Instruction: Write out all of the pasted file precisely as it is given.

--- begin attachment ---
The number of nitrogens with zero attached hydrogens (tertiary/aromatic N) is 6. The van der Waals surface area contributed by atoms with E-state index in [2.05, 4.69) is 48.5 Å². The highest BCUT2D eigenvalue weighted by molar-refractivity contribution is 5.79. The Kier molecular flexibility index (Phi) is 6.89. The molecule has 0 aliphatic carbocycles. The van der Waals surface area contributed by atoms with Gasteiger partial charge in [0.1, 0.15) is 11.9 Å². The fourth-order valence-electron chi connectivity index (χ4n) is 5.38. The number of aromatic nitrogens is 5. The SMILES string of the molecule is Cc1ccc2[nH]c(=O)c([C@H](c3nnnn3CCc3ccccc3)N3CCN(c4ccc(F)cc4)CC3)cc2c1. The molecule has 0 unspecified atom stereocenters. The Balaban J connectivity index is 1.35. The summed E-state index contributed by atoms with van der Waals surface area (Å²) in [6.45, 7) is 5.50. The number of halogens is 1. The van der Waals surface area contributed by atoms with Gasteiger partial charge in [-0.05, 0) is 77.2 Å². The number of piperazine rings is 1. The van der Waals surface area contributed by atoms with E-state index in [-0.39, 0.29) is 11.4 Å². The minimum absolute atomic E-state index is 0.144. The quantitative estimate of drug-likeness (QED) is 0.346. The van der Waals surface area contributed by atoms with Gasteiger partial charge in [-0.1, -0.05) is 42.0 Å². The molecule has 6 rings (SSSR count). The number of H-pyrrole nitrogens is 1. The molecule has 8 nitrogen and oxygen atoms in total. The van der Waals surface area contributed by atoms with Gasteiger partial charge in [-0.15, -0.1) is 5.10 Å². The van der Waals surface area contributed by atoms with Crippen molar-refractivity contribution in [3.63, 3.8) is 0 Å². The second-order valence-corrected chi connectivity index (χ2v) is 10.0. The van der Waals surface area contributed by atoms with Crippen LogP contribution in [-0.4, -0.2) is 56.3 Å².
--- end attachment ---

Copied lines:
The number of nitrogens with zero attached hydrogens (tertiary/aromatic N) is 6. The van der Waals surface area contributed by atoms with E-state index in [2.05, 4.69) is 48.5 Å². The highest BCUT2D eigenvalue weighted by molar-refractivity contribution is 5.79. The Kier molecular flexibility index (Phi) is 6.89. The molecule has 0 aliphatic carbocycles. The van der Waals surface area contributed by atoms with Gasteiger partial charge in [0.1, 0.15) is 11.9 Å². The fourth-order valence-electron chi connectivity index (χ4n) is 5.38. The number of aromatic nitrogens is 5. The SMILES string of the molecule is Cc1ccc2[nH]c(=O)c([C@H](c3nnnn3CCc3ccccc3)N3CCN(c4ccc(F)cc4)CC3)cc2c1. The molecule has 0 unspecified atom stereocenters. The Balaban J connectivity index is 1.35. The summed E-state index contributed by atoms with van der Waals surface area (Å²) in [6.45, 7) is 5.50. The number of halogens is 1. The van der Waals surface area contributed by atoms with Gasteiger partial charge in [-0.05, 0) is 77.2 Å². The number of piperazine rings is 1. The van der Waals surface area contributed by atoms with E-state index in [-0.39, 0.29) is 11.4 Å². The minimum absolute atomic E-state index is 0.144. The quantitative estimate of drug-likeness (QED) is 0.346. The van der Waals surface area contributed by atoms with Gasteiger partial charge in [-0.1, -0.05) is 42.0 Å². The molecule has 6 rings (SSSR count). The number of H-pyrrole nitrogens is 1. The molecule has 8 nitrogen and oxygen atoms in total. The van der Waals surface area contributed by atoms with Gasteiger partial charge in [-0.15, -0.1) is 5.10 Å². The van der Waals surface area contributed by atoms with Crippen molar-refractivity contribution in [3.63, 3.8) is 0 Å². The second-order valence-corrected chi connectivity index (χ2v) is 10.0. The van der Waals surface area contributed by atoms with Crippen LogP contribution in [-0.4, -0.2) is 56.3 Å².